Next, we should utilize the principle of social proof to increase acceptance of the vaccine. Social proof theorizes that in times of uncertainty, people look to others’ behaviors to determine the right course of action. The effect is more pronounced when one identifies the influencer as a peer. Even as former Presidents Obama, Bush, and Clinton all pledged to take the vaccine on camera, and prominent health care leaders are doing the same, the principle of social proof suggests that our actions might be more convincing to members of our communities since we are more relatable than those in authority. As health care workers, we should join in the social media campaign, posting pictures and videos of ourselves taking the vaccines while creating short, direct messages aimed at debunking misinformation. This solidarity within the health care workforce could give us a unified opportunity to vanquish this virus by promoting vaccine uptake. It may also be very effective for racial and ethnic minority groups who have expressed even more vaccine hesitancy than others.

Another endeavor that plays on the benefits of social proof is the use of social media challenges as an outreach tool. Many might remember the “ALS Ice bucket challenge” of 2014. This led to more than 2.4 million videos circulated on Facebook, and over 220 million dollars raised, becoming an international phenomenon. During the pandemic lockdown, various other challenges gained popularity on Instagram and Tiktok, such as the Renegade challenge, which had people posting videos of themselves performing a choreographed dance routine, and the “don’t rush challenge,” which had professionals change into different outfits while virtually passing makeup brushes to each other. Health care workers could partner with content creators and musicians to choreograph videos like this with associated “challenges” to social media friends. By harnessing our desire for creativity and connection with others, videos like this could “go viral” very quickly while increasing awareness and acceptance of the COVID vaccine’s importance.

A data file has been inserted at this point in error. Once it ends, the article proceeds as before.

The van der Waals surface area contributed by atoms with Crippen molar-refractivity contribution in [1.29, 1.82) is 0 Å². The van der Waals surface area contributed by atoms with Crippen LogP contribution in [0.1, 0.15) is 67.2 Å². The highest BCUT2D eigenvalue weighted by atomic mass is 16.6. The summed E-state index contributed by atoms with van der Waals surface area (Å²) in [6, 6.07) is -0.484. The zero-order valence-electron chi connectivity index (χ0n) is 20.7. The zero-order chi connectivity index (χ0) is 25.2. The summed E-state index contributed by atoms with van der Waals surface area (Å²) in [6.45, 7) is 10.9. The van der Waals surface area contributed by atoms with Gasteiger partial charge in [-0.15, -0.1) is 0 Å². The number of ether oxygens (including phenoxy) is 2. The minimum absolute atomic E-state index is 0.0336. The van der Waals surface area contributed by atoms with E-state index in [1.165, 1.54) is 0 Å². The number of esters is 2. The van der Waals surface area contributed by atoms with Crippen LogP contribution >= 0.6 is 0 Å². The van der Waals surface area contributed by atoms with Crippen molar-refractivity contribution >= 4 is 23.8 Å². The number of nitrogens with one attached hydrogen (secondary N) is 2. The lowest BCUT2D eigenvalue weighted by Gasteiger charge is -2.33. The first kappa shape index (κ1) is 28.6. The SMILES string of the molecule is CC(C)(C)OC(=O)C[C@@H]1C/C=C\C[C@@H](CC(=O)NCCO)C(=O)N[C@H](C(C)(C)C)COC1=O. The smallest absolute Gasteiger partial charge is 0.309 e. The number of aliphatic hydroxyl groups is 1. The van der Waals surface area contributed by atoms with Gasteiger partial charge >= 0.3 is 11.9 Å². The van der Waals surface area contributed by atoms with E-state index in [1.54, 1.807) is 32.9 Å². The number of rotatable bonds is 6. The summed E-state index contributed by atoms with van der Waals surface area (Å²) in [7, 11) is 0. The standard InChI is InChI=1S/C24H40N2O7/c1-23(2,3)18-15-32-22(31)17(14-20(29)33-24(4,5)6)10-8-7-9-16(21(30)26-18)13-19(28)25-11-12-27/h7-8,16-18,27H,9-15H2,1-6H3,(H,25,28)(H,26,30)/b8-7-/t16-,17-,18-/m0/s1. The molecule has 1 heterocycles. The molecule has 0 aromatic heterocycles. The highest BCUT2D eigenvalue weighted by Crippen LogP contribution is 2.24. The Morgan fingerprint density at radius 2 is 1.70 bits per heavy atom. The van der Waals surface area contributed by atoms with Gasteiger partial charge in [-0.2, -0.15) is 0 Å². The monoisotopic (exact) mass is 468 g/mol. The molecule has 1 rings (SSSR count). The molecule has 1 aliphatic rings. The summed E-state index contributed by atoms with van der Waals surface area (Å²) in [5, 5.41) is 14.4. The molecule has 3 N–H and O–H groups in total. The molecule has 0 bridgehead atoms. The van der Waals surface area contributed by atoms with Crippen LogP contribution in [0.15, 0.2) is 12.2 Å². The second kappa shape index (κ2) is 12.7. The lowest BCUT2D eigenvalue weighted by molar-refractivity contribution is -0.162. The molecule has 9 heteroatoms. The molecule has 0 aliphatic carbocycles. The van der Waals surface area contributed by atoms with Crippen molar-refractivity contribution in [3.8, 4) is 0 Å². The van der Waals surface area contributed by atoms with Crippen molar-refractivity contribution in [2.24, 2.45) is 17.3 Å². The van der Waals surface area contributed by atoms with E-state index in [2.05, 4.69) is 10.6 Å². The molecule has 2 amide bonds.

As members of the health care workforce, we must recognize the crucial role we play in influencing vaccine uptake. With the death toll over 300,000 in the U.S., the stakes could not be higher as the final death count will hinge on how quickly we can translate the vaccine’s efficacy into real-world effectiveness through optimizing uptake. We should aim to increase vaccine uptake at “warp speed.” Now is the time to harness the power of social media to combat disinformation.  Now is the time to use creative content to put an end to this pandemic. This is our lane. Will you join us in this fight?

Emmanuel Ohuabunwa is an emergency physician. Victor Agbafe is a medical student. Onyema Ogbuagu is an infectious disease physician.

Image credit: Shutterstock.com